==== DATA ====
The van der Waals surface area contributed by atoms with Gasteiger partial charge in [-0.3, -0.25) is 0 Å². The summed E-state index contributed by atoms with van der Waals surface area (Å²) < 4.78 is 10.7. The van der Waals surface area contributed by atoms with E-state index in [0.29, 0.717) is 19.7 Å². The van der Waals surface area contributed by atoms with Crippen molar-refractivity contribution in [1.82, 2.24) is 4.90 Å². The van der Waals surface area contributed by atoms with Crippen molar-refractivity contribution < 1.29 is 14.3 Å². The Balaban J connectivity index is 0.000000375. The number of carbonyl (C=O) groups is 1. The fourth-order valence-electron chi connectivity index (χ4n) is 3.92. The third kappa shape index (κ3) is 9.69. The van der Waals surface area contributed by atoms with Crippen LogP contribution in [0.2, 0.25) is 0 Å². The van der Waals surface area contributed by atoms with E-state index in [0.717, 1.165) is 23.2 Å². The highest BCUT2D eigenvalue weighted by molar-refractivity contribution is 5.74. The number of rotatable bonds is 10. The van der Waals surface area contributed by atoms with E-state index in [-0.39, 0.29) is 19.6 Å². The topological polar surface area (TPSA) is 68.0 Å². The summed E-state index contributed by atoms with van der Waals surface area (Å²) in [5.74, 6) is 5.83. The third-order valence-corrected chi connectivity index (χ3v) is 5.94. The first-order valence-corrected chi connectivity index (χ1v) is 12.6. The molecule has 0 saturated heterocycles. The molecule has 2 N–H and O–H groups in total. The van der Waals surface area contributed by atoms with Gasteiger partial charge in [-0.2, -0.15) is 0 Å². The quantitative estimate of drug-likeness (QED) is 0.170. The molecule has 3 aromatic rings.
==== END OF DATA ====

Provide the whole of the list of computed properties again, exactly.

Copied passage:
The van der Waals surface area contributed by atoms with Gasteiger partial charge in [-0.3, -0.25) is 0 Å². The summed E-state index contributed by atoms with van der Waals surface area (Å²) < 4.78 is 10.7. The van der Waals surface area contributed by atoms with E-state index in [0.29, 0.717) is 19.7 Å². The van der Waals surface area contributed by atoms with Crippen molar-refractivity contribution in [1.82, 2.24) is 4.90 Å². The van der Waals surface area contributed by atoms with Crippen molar-refractivity contribution < 1.29 is 14.3 Å². The Balaban J connectivity index is 0.000000375. The number of carbonyl (C=O) groups is 1. The fourth-order valence-electron chi connectivity index (χ4n) is 3.92. The third kappa shape index (κ3) is 9.69. The van der Waals surface area contributed by atoms with Crippen LogP contribution in [0.2, 0.25) is 0 Å². The van der Waals surface area contributed by atoms with E-state index in [0.717, 1.165) is 23.2 Å². The highest BCUT2D eigenvalue weighted by molar-refractivity contribution is 5.74. The number of rotatable bonds is 10. The van der Waals surface area contributed by atoms with E-state index in [-0.39, 0.29) is 19.6 Å². The topological polar surface area (TPSA) is 68.0 Å². The summed E-state index contributed by atoms with van der Waals surface area (Å²) in [5.74, 6) is 5.83. The third-order valence-corrected chi connectivity index (χ3v) is 5.94. The first-order valence-corrected chi connectivity index (χ1v) is 12.6. The molecule has 0 saturated heterocycles. The molecule has 2 N–H and O–H groups in total. The van der Waals surface area contributed by atoms with Gasteiger partial charge in [-0.2, -0.15) is 0 Å². The quantitative estimate of drug-likeness (QED) is 0.170. The molecule has 3 aromatic rings.